Local industrial services firm finds new niche market amid pandemic

While the COVID-19 pandemic has wreaked havoc on the local and national economies, some businesses are finding new markets and opportunities during the crisis.

Take Baton Rouge-based Enginuity Global. The nearly 3-year-old industrial services company derives most of its revenues by developing custom software for plants and manufacturers to help them run their systems more efficiently.

Since the pandemic, however, it has begun selling a wearable device that makes social distancing more easy and effective.

The Bluetooth device, called a Halo, is intended for use on large job sites and notifies wearers  if they’re within 6 feet of someone else wearing a Halo, so they can spread out.

Perhaps more importantly, the device—a black wristband—stores GPS data on who a wearer has been in contact with, which can be used for future contact tracing if the wearer is later diagnosed with COVID-19.

The information remains anonymous, however, says the firm’s business operations manager, Whitney Tiemann.

“The idea is for an organization to buy 100 bands and you check out, say, band number seven and it registers you wore that band for that day,” Tiemann says. “Then, if you test positive two days later, they pull the GPS data for band seven and see who you came in contact with—say, bands 10, 12 and 15— then they let those wearers know they were potentially exposed.”

For large companies and institutions, the idea is to prevent the need to shut down an entire operation every time someone tests positive for the virus.

“They can quarantine or shut down just a portion of their operation, not the entire thing, because they have the data they need to know who is potentially infected,”  Tiemann says.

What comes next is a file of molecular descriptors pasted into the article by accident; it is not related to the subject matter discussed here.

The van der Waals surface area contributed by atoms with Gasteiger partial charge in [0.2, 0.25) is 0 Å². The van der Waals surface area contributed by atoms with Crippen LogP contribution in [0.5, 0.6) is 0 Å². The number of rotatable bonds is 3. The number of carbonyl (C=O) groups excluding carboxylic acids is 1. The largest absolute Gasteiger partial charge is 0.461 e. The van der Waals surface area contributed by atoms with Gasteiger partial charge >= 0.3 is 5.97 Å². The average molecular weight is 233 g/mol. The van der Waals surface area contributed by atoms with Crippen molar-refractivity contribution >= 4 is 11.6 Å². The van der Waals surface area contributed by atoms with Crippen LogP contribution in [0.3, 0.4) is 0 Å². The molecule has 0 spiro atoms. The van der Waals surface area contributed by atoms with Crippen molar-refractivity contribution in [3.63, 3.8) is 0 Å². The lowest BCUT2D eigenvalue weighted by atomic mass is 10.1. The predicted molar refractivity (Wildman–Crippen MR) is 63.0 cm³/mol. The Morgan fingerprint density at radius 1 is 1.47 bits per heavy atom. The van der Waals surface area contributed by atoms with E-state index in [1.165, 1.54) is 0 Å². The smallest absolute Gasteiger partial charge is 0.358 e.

Enginuity Global did not design the Halo, nor does it manufacture the device. Rather, the wearable is the brainchild of Canadian company Proxxi. Enginuity Global was already carrying an iteration of the Proxxi Halo before the pandemic, selling it to clients with high-risk energy sources. In that context, the Halo acted as a worker safety device that notified wearers if they were standing too close to something like a high-voltage panel or open flame.

Once the pandemic hit, Proxxi pivoted and modified the Halo so it can be used to detect the presence of another person just as it could a dangerous energy source.

So far, Enginuity Global has sold about 1,000 of the devices, though has potential orders for more than 50,000 in the pipeline. Overall, Halo sales represent just a tiny fraction of Enginuity Global’s total revenues. 

But as the pandemic lingers, interest is continuing to grow, and the firm has the exclusive distribution rights to sell the device throughout the Gulf South.

“We’ve had some requests from some local schools, financial services companies, it’s really been a mixed bag,” Tiemann says. “It appeals to a wide variety of organizations.” 

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